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April 2, 2014

Are Websites Public Accommodations?

Seller Beware: Consumer Protection Insights for Industry

Most people take for granted the 24/7 availability of information, products, and services online. Businesses can interact with their customers no matter where they -- the business or the customer -- may be. This very capability has led many businesses, both old and new, to eliminate physical stores or locations or offices entirely, moving their entire customer interface online. For individuals with disabilities, such as a person who is blind or with low vision or a person who is deaf or hard of hearing, this shift may not necessarily provide the same benefits if the websites fail to provide adequate accessibility features for visual information or for audio content.

The Department of Justice's (DOJ) 2010 revision to the regulations of Title III of the Americans with Disabilities Act (ADA) took "the position that title III covers access to Web sites of public accommodations." If a business already has to comply with Title III and its regulations, its website now have to comply as well. For example, if a bank's website allows users to check their account balance 24/7, but the website lacks full accessibility for individuals who are blind or with low vision or individuals who are deaf or hard of hearing, the bank must provide an "alternative accessible method" 24/7, such as accessible phone number, software that can read the website text or captioning for any audio information. DOJ has not yet determined whether businesses that are not already public accommodations (i.e., web-only businesses) must also comply with Title III, though DOJ indicated at the time the regulations were revised that it expects to do so.

California's Disabled Persons Act (DPA) also addresses disability rights and accessibility issues and provides under § 54(c) that violations of the ADA are also violations of the DPA. Like the ADA, the DPA mandates accessibility of public accommodations. On February 5, 2014, the Ninth Circuit certified to the California Supreme Court the question of whether "places of public accommodation" as referenced in the DPA "include websites, which are non-physical places."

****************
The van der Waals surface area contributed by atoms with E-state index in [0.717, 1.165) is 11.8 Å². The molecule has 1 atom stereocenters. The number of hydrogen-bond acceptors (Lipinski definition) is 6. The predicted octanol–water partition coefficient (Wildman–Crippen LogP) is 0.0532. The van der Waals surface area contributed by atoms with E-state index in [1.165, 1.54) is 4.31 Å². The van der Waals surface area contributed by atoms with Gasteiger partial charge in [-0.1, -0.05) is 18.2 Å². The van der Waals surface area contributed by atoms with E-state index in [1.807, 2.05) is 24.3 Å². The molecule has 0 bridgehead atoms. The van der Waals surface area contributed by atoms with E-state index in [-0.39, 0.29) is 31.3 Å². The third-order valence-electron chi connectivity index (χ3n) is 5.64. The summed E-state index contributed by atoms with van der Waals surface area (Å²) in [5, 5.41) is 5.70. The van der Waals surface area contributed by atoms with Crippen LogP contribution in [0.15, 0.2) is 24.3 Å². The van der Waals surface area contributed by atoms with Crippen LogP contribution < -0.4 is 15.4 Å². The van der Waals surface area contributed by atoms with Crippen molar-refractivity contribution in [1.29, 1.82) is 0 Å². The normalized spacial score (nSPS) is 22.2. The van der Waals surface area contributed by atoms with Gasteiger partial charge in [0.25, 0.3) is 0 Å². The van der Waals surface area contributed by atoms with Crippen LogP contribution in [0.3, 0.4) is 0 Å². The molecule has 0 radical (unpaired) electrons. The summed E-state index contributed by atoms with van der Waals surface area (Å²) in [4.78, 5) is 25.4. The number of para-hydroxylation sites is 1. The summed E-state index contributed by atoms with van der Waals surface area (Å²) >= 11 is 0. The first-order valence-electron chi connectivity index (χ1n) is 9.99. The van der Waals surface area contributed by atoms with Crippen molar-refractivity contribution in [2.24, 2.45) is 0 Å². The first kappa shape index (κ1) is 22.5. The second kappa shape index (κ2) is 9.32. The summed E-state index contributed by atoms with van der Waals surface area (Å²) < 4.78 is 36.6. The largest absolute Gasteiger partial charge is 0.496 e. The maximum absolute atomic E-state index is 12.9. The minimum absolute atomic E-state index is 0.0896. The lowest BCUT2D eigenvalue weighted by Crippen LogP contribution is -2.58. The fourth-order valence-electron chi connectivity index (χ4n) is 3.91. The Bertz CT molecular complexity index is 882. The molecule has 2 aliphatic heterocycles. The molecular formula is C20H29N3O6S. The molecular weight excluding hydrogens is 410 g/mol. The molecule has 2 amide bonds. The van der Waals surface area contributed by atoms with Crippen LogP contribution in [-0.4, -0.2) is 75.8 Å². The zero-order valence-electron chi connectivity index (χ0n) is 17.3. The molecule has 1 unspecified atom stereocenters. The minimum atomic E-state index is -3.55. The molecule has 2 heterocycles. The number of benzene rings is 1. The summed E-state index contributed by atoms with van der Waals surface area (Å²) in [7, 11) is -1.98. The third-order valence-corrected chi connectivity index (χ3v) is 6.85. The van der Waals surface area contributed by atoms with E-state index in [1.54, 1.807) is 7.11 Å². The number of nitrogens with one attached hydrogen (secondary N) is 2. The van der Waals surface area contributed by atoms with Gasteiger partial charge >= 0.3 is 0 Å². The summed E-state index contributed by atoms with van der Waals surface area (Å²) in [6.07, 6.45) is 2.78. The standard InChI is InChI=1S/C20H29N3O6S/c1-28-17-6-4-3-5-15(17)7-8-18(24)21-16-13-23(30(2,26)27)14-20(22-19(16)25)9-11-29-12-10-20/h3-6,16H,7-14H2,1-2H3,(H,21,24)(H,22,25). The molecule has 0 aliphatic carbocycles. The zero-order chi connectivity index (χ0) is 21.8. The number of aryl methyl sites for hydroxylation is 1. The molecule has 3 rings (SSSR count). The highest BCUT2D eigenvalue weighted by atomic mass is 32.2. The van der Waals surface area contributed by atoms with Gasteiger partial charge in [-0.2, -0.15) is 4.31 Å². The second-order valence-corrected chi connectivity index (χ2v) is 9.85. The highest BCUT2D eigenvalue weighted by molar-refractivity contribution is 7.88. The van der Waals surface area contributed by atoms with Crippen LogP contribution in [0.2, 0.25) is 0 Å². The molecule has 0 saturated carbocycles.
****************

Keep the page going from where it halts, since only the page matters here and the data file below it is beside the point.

The question certified arose out of Greater Los Angeles Agency on Deafness, Inc. v. CNN, Inc. The Greater Los Angeles Agency on Deafness, Inc.'s (GLAD's) DPA claim alleged that Cable News Network's (CNN's) decision not to provide closed captioning on its website videos failed to "ensure that the benefits and advantages offered by CNN.com are fully and equally enjoyable to persons who are deaf or have hearing loss in California." CNN sought to dismiss that action under California's Anti-SLAPP statute, which allows early dismissal of actions if they are in the furtherance of free speech and if the plaintiff has not shown a probability of success on the merits. CNN argued that its decision not to provide closed captioning was in furtherance of its right to free speech. A magistrate judge disagreed, ruling that CNN failed to show that GLAD's challenge came from acts in furtherance of its free speech right.

CNN appealed and the Ninth Circuit reversed, holding that because the decision of whether to provide closed captioning would change the way the network chose to present the news, it implicated its free speech rights. As to whether GLAD was likely to succeed on the merits of the claim, however, the Ninth Circuit certified the question to the California Supreme Court in order to determine whether the DPA applies to websites.

The question remains pending with the California Supreme Court. Even if the California Supreme Court finds that the DPA does not define "places of public accommodation" to include websites, businesses without a physical presence should be mindful that as online commerce continues to develop, the state of the law could change rapidly. Already the DOJ has hinted that it may interpret the ADA to cover websites as public accommodations and other states may interpret their laws differently than California. Providing accessibility options on websites before they are legally mandated has the added benefit of being inclusive and showing responsiveness to the needs of customers.

W3index

For more information about website accessibility, visit the Web Accessibility Initiative.

© Arnold & Porter Kaye Scholer LLP 2014 All Rights Reserved. This blog post is intended to be a general summary of the law and does not constitute legal advice. You should consult with counsel to determine applicable legal requirements in a specific fact situation.

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